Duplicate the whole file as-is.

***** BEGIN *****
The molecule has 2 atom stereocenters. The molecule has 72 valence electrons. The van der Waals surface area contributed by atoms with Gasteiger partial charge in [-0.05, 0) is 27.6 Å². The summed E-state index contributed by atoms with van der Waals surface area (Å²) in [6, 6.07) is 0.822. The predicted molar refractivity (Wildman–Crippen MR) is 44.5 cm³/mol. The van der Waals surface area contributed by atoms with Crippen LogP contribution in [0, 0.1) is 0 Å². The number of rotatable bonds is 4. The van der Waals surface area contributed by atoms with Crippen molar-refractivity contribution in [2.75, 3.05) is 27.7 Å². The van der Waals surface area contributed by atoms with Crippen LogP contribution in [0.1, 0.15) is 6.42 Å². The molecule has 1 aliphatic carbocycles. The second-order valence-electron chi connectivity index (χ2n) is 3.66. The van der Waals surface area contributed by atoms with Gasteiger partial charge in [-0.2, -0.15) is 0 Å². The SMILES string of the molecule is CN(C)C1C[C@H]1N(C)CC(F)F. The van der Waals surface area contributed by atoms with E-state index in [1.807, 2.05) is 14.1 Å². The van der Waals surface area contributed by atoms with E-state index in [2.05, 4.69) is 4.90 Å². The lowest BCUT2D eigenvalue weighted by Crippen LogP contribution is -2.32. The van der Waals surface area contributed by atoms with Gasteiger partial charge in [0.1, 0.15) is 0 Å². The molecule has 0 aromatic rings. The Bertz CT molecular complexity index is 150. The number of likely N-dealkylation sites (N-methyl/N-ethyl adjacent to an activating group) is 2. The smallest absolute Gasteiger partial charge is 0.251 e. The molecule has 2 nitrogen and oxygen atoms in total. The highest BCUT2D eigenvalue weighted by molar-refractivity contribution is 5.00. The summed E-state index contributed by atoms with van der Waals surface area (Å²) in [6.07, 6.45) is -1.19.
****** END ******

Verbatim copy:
The molecule has 2 atom stereocenters. The molecule has 72 valence electrons. The van der Waals surface area contributed by atoms with Gasteiger partial charge in [-0.05, 0) is 27.6 Å². The summed E-state index contributed by atoms with van der Waals surface area (Å²) in [6, 6.07) is 0.822. The predicted molar refractivity (Wildman–Crippen MR) is 44.5 cm³/mol. The van der Waals surface area contributed by atoms with Crippen LogP contribution in [0, 0.1) is 0 Å². The number of rotatable bonds is 4. The van der Waals surface area contributed by atoms with Crippen molar-refractivity contribution in [2.75, 3.05) is 27.7 Å². The van der Waals surface area contributed by atoms with Crippen LogP contribution in [0.1, 0.15) is 6.42 Å². The molecule has 1 aliphatic carbocycles. The second-order valence-electron chi connectivity index (χ2n) is 3.66. The van der Waals surface area contributed by atoms with Gasteiger partial charge in [-0.2, -0.15) is 0 Å². The SMILES string of the molecule is CN(C)C1C[C@H]1N(C)CC(F)F. The van der Waals surface area contributed by atoms with E-state index in [1.807, 2.05) is 14.1 Å². The van der Waals surface area contributed by atoms with E-state index in [2.05, 4.69) is 4.90 Å². The lowest BCUT2D eigenvalue weighted by Crippen LogP contribution is -2.32. The van der Waals surface area contributed by atoms with Gasteiger partial charge in [0.1, 0.15) is 0 Å². The molecule has 0 aromatic rings. The Bertz CT molecular complexity index is 150. The number of likely N-dealkylation sites (N-methyl/N-ethyl adjacent to an activating group) is 2. The smallest absolute Gasteiger partial charge is 0.251 e. The molecule has 2 nitrogen and oxygen atoms in total. The highest BCUT2D eigenvalue weighted by molar-refractivity contribution is 5.00. The summed E-state index contributed by atoms with van der Waals surface area (Å²) in [6.07, 6.45) is -1.19.